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Results for +Harlem +Renaissance
(African American Art).
Harlem Renaissance: Art of Black America. Introduction by Mary Schmidt Campbell. Essays by David Driscell, David Levering Lewi
A Fine tight copy in a Fine bright dust jacket. In the 1920s, Harlem was the "cultural capitol of Black America" and the home of many black artists including Meta Warrick Fuller, painter and book artist Aaron Douglas, and painters Palmer Hayden and William H. Johnson. This important history is illustrated with over 140 plates completmented by photographs by James Van Der Zee and Carl Van Vechten.

Price: $65.00
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(ART) WHEAT, Ellen Harkins.
Jacob Lawrence: The Frederick Douglass and Harriet Tubman Series of 1938-40.
A Near Fine copy with a previous owner insription on flyleaf in a Fine dust jacket. A bright, tight copy. The Frederick Douglass and Harriet Tubman series of 1938-40 are among Lawrence's greatest achievements as a painter. Including 32 and 31 images, respectively, the narratives document the struggles and heroic achievements of these two nineteenth-century Abolitionists. Executed in tempera, the images are remarkable in their simplicity, vivid color, boldly expressive style, and use of the series format to convey narrative content.

Price: $95.00
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Hurston, Zora Neale.
The Complete Stories.
A Near Fine tight copy with a slight bump to one corner n a Near Fine unclipped dust jacket with a small nick to one corner. This volume collects Hurston's 26 works of short fiction from 1921 to 1955, nineteen of which only appeared in small literary magazines and seven never before published. This landmark gathering of Zora Neale Hurston's short fiction reveals the evolution of one of the most important African American writers. Spanning her career from 1921 to 1955, these stories attest to Hurston's tremendous range and establish themes that recur in her longer fiction. With rich language and imagery, the stories in this collection not only map Hurston's development and concerns as a writer but also provide an invaluable reflection of the mind and imagination of the author of the acclaimed novel Their Eyes Were Watching God.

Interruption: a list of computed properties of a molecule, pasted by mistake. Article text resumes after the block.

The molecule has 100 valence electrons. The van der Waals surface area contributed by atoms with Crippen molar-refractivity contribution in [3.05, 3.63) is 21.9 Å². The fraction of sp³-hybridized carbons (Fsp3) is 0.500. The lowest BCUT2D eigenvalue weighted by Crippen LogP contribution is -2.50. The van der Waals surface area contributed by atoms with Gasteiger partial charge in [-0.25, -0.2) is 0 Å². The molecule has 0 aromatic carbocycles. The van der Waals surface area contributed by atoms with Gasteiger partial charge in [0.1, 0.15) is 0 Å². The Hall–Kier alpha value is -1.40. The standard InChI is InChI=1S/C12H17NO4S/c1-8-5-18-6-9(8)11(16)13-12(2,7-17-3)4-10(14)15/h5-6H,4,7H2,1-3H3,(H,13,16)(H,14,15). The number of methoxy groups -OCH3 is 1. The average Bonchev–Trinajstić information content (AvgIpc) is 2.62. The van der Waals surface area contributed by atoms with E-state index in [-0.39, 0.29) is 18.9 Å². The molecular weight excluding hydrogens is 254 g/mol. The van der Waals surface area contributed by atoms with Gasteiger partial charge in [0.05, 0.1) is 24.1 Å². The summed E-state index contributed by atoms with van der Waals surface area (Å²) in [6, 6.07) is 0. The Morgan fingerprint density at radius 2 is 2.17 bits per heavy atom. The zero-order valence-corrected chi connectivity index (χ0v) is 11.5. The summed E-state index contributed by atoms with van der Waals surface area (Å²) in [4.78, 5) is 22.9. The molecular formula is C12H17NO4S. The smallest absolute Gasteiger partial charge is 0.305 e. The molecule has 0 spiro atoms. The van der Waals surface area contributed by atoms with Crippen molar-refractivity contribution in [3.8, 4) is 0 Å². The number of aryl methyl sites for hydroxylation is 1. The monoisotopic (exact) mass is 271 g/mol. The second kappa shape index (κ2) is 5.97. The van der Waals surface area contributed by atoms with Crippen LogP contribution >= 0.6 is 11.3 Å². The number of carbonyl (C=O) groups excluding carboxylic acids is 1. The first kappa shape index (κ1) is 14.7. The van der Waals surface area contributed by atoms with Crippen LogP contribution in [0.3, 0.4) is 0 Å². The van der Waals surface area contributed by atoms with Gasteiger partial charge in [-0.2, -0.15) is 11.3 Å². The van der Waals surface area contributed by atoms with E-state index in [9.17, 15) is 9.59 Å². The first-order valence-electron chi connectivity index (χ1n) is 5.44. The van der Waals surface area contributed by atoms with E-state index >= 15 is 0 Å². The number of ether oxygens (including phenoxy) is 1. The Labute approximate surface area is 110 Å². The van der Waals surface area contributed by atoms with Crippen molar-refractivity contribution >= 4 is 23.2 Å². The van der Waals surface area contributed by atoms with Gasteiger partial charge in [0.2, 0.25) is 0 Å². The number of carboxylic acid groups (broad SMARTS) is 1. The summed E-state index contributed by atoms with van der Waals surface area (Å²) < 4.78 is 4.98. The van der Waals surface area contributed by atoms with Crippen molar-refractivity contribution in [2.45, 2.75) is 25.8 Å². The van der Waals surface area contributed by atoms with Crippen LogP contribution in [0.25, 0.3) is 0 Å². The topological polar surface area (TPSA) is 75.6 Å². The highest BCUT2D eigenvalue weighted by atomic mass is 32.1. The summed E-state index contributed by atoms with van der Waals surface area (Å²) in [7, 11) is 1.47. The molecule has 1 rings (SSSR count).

Price: $50.00
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[African American Art] Porter, James A.
Modern Negro Art. With a New Preface by the Author.
A Very Good copy with some light rubbing to paperback binding. The author has written a valuable history and evaluation of pre-World War II African American Art. He discusses the important artists and artisans who worked before the Harlem Renaissance and addresses the painting, sculpture, and graphic artsof the New Negro Movement during the 1920s up to the Second World War. Contains 85 black & white illustrations.

Price: $50.00
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[Harlem Renaissance] .
The Portable Harlem Renaissance Reader. Edited by David Levering Lewis.
A Fine tight copy in a Fine unclipped dust jacket. This anthology documents the emergence of the Harlem Renaissance throughout the 1920s as African American artists, painters, sculptors, poets, playwrites, musicians, novelists, and essayists broke from convention created a movement of creation that changed the of the arts and the African American community. This reader presents the works of some forty-five figures from the period Zora Neals Hurston, Jean Toomer, Countee Cullen, Langston Hughes, Romare Bearden, Marcus Garvey, Alain Locke and Richard Wright to name but a few.

Price: $65.00
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[Harlem Renaissance] Bascom, Lionel C.
A Renaissance in Harlem: Lost Voices of an American Community.
A Fine tight copy in a Fine unclipped dust jacket. This books compiles oral histories, recollections and stories about the Harlem Renaissance, all told in interviews and first person narratives. A dynamic anthology of Harlem in the 1920s brings together unpublished material by Ralph Ellison and Dorothy West as well as the stirring voices of ordinary people, including peddlers, prostitutes, Pullman porters, and domestic workers.

Price: $45.00
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[Harlem Renaissance] Huggins, Nathan Irvin.
Harlem Renaissance.